Facebook Exec Abused: No Matter What Side of the Debate You’re On, Death Threats Are Condemnable

Social Commentary

Facebook Exec Abused: No Matter What Side of the Debate You’re On, Death Threats Are Condemnable

Illustration: Robin Chakraborty

Social media giant Facebook was dragged into a raging political debate back home this week. After a report in the Wall Street Journal on Friday suggested that hate speech by Indian politicians and groups was ignored in favour of business prospects in the country, the opposition Congress went all out on Twitter, alleging that the BJP and RSS control Facebook and WhatsApp in the country.

The BJP, in turn, chose to remind the Congress of the Cambridge Analytica controversy from a few years ago, and said they were not in position to point fingers.

As the political back and forth continued through the weekend, meanwhile, one Facebook executive in Delhi said she was bearing the worst brunt of the report.

In what’s becoming all too common in this country, Ankhi Das, the public policy director of Facebook India says she has been on the receiving end of “threats against her body and life through online posting/publishing of content”.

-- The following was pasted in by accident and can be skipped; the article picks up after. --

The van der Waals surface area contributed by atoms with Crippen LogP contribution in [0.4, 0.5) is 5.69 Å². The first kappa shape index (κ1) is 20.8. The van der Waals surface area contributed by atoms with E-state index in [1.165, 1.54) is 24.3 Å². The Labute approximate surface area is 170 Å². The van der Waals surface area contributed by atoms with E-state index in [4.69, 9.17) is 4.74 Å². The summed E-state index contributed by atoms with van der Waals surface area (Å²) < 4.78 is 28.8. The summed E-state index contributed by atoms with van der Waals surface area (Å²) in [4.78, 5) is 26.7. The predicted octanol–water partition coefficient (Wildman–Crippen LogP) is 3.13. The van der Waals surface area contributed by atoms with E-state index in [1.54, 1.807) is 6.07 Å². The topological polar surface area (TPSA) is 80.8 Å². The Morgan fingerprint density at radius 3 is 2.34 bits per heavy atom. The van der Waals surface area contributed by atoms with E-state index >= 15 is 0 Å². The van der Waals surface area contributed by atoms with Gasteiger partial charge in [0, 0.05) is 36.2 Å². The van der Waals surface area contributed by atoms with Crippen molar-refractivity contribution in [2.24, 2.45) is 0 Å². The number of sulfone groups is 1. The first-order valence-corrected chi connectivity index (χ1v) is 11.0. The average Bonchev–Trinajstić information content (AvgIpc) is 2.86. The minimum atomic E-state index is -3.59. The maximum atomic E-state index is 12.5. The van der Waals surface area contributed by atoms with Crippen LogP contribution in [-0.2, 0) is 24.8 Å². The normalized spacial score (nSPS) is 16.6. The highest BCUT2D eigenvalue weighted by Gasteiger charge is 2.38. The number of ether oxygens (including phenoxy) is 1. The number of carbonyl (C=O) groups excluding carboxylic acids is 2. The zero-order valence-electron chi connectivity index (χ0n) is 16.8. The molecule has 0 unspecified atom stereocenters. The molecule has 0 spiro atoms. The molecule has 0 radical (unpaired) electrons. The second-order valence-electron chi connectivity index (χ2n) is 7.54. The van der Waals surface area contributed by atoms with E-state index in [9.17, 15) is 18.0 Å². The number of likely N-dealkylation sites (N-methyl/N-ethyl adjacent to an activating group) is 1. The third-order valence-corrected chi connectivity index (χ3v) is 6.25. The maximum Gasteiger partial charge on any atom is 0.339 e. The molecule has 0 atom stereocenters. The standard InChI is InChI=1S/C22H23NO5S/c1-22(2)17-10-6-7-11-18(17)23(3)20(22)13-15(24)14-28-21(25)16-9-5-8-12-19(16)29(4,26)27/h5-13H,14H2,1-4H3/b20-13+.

Das, who says the threats are related to the WSJ article that was published on August 14, approached the Delhi police cyber cell on Sunday night. In the article, Das was quoted as being “opposed to applying hate speech rules” against groups and individuals linked with the politicians, despite the fact that these posts were flagged for promoting violence.

The article goes on to add that the Facebook executive had warned that punishing these politicians and groups would damage the company’s business prospects in the country.

In her complaint, however, Das says that the report was “published in a mischaracterised and distorted manner” by several publications and on social media. She has also included Facebook and Twitter handles of those who have been sending her violent threats.

“The content also maligns my reputation. I am subjected to name-calling, cyber bullying and eve-teasing online,” Das said, adding that the accused have vilified her on the basis of their respective political affiliations.

These political affiliations have led to a strident debate on social media over the weekend, with both the Congress and the BJP at loggerheads over the implications of the report.

Member of Parliament Shashi Tharoor, who leads the Parliamentary Standing Committee on Information Technology said on Twitter that he would like to hear Facebook’s views on the matter.

But while the two political parties hash things out, there is obviously no justification for the threats that were allegedly made to the life of the Facebook executive. With the WSJ report continuing to raise hackles back home, hopefully action is taken against those responsible for the threats as well.